I chose the path of Torah life when I was still a teenager. My family emigrated from the former Soviet Union when I was 12 years old, and settling into the new country was very challenging. I knew I wanted more than material abundance; I yearned for meaning and purpose, and I saw Judaism as a manual for a meaningful life with a mission statement. Now, years later, I am still often asked why I decided to become observant, and I struggle to think back to the exact moment when I accepted upon myself the life of Torah and connection.

Throughout my journey, I’ve encountered moments thatI yearned for meaning and purpose remind me why I chose—and continue to choose—this life. I remember witnessing the groom covering the bride’s face before the chuppah at the first religious wedding I attended. There was something so pure about the groom being escorted to his bride by his male family and friends, covering her face as if to say, “I see you for more than just external attractiveness; I see your inner beauty.” I remember tearing up in complete awe, rekindling my commitment to mitzvah observance.

This year, I encountered another “ah-ha” moment.

Many of us are aware of Rabbi Yitzi Hurwitz and his wife, Dina, who deal day in and day out with his advanced ALS diagnosis. Rabbi Yitzi’s health has deteriorated to the point that his only method of communication is a computer device operated by eye movements.

A spiritual leader’s best sermon is his own life. Thousands of therapists have tried to discover the secret behind perseverance and transcendence, yet many of these scholars live lives that contradict their own principles.

To see Rabbi Yitzi and his wife facing their challenge with such dignity, and ongoing devotion to G‑d, each other, their children, and the entire Jewish people, is not just inspiring but life-changing. Many of us can preach that the soul is eternal, and that the body’s function is secondary. Yet when any of our body parts fail to function, we immediately forget this philosophy and are faced with feelings of resentment towards the Creator. I ponder, as I read the articles Rabbi Hurwitz writes for Chabad.org with his eye movements, how he finds the strength in his heart to trust this unfathomable plan that was designed for him by the Almighty G‑d. How is he able to continue his work as a Chabad-Lubavitch emissary? But I know the answer. When the mission of one’s entire life is to be a shliacha messenger of the Rebbe, and of light and positivity—obstacles don’t stand in the way. Rather, every situation becomes a vehicle to move forwards.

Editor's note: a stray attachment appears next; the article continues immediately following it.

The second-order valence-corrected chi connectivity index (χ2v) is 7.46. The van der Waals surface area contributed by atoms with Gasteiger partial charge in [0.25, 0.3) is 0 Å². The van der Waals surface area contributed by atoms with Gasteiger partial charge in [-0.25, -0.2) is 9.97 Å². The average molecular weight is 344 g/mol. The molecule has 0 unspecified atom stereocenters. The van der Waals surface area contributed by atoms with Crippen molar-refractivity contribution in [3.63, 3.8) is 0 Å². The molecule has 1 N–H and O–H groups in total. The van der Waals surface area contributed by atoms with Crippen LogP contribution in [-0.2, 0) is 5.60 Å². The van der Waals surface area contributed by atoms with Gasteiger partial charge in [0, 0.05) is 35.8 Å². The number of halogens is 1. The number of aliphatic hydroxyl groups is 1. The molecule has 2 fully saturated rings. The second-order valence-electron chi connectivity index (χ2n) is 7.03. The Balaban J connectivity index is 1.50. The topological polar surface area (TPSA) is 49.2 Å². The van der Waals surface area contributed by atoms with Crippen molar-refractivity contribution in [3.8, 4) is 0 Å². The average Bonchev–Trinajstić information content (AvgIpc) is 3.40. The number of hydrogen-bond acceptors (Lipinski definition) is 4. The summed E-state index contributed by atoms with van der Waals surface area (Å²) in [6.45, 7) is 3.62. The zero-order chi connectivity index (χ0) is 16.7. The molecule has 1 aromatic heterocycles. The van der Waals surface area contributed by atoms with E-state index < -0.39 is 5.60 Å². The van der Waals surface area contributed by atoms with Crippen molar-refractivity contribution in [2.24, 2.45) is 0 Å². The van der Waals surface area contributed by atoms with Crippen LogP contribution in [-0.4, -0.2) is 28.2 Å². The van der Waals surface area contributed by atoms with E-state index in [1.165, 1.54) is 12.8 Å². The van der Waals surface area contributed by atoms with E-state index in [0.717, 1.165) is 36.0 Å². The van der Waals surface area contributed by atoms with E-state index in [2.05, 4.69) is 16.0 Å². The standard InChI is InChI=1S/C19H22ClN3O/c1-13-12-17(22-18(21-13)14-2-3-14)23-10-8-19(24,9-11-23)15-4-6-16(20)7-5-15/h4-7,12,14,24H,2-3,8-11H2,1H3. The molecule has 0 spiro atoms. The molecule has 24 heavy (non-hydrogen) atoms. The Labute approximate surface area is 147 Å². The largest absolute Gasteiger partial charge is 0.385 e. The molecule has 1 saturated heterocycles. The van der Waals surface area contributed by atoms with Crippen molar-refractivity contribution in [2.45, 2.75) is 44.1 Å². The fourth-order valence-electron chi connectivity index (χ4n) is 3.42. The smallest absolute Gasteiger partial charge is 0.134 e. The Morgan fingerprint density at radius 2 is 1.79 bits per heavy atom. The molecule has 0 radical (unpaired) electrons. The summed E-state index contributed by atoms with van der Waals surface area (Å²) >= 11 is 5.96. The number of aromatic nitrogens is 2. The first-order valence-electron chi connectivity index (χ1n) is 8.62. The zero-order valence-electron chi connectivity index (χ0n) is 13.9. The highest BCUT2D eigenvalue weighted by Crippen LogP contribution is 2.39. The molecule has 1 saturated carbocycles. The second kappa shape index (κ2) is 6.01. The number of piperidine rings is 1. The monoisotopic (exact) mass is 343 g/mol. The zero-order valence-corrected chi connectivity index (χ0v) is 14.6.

I have never met this incredible man, but I consider him and his wife real heroes. It takes extraordinary people to be faced with such overwhelming obstacles and not be constantly discouraged, and to continue to live with his original vision; to lead, to inspire, to educate and to face illness with such dignity, despite the circumstances.

There’s another life lesson the Hurwitzes have taught me about our nation. Jewish community offers a sense of belonging that cannot be found anywhere else. Many of us have encountered the world as jungle-like, where people are left to fend for themselves and where the fittest must survive at any cost. Yet this personal challenge of one Jewish family has become part of the lives of thousands of people. Jewish people throughout the entire world help them financially, physically, and continuously pray for Yitzi and his family. His plight is no longer a private challenge, but one shared by the many who care deeply about his situation.

So when I am asked again as to why I chose to turnOur leaders are authentic in their faith my life around and commit myself to Torah, I will reply that our leaders are authentic in their faith, regardless of challenges along the way. We are led by examples of unbreakable family bonds, a sense of mission and belonging that transcends all circumstances. Regardless of obstacles, we are all emissaries with a mission to spread the light of Torah. Together with Yitzi and Dina, we are part of one Jewish nation—a people that stand strong for our G‑d, our values, and each other.

Today, I renew my commitment. Thank you, Yitzi and Dina. We may or may not ever meet, but you both should know that my life has changed because of the lessons I have learned from you.